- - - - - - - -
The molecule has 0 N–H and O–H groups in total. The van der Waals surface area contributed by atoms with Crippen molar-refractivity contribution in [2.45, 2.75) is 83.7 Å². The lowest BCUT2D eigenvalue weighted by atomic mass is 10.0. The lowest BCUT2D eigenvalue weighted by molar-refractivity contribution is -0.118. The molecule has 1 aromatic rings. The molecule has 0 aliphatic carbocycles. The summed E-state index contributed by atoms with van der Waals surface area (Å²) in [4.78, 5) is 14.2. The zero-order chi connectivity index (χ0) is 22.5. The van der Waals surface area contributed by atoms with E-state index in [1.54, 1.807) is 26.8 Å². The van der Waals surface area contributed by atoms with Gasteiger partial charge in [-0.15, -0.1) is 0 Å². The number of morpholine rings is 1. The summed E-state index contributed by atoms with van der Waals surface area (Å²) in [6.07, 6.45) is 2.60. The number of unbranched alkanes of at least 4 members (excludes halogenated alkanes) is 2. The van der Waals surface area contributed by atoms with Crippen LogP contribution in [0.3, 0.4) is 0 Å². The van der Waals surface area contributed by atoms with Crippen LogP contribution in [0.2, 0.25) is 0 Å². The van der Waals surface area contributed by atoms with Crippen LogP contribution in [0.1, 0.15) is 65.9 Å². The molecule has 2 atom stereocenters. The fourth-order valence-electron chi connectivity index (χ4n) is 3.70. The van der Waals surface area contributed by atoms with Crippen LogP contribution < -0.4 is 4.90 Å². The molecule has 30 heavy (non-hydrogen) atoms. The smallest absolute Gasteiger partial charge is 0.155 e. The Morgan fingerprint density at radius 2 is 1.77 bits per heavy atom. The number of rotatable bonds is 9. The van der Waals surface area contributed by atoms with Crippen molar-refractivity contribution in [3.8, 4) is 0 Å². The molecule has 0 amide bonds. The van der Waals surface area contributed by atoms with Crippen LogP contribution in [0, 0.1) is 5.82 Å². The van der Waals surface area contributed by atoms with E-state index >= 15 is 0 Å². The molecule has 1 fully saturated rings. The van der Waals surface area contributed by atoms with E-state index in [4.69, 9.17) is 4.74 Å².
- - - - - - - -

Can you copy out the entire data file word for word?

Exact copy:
The molecule has 0 N–H and O–H groups in total. The van der Waals surface area contributed by atoms with Crippen molar-refractivity contribution in [2.45, 2.75) is 83.7 Å². The lowest BCUT2D eigenvalue weighted by atomic mass is 10.0. The lowest BCUT2D eigenvalue weighted by molar-refractivity contribution is -0.118. The molecule has 1 aromatic rings. The molecule has 0 aliphatic carbocycles. The summed E-state index contributed by atoms with van der Waals surface area (Å²) in [4.78, 5) is 14.2. The zero-order chi connectivity index (χ0) is 22.5. The van der Waals surface area contributed by atoms with E-state index in [1.54, 1.807) is 26.8 Å². The van der Waals surface area contributed by atoms with Gasteiger partial charge in [-0.15, -0.1) is 0 Å². The number of morpholine rings is 1. The summed E-state index contributed by atoms with van der Waals surface area (Å²) in [6.07, 6.45) is 2.60. The number of unbranched alkanes of at least 4 members (excludes halogenated alkanes) is 2. The van der Waals surface area contributed by atoms with Crippen LogP contribution in [0.3, 0.4) is 0 Å². The van der Waals surface area contributed by atoms with Crippen LogP contribution in [0.2, 0.25) is 0 Å². The van der Waals surface area contributed by atoms with Crippen LogP contribution in [0.1, 0.15) is 65.9 Å². The molecule has 2 atom stereocenters. The fourth-order valence-electron chi connectivity index (χ4n) is 3.70. The van der Waals surface area contributed by atoms with Crippen LogP contribution < -0.4 is 4.90 Å². The molecule has 30 heavy (non-hydrogen) atoms. The smallest absolute Gasteiger partial charge is 0.155 e. The Morgan fingerprint density at radius 2 is 1.77 bits per heavy atom. The number of rotatable bonds is 9. The van der Waals surface area contributed by atoms with Crippen molar-refractivity contribution in [3.8, 4) is 0 Å². The molecule has 0 amide bonds. The van der Waals surface area contributed by atoms with Crippen LogP contribution in [0, 0.1) is 5.82 Å². The van der Waals surface area contributed by atoms with E-state index >= 15 is 0 Å². The molecule has 1 fully saturated rings. The van der Waals surface area contributed by atoms with E-state index in [4.69, 9.17) is 4.74 Å².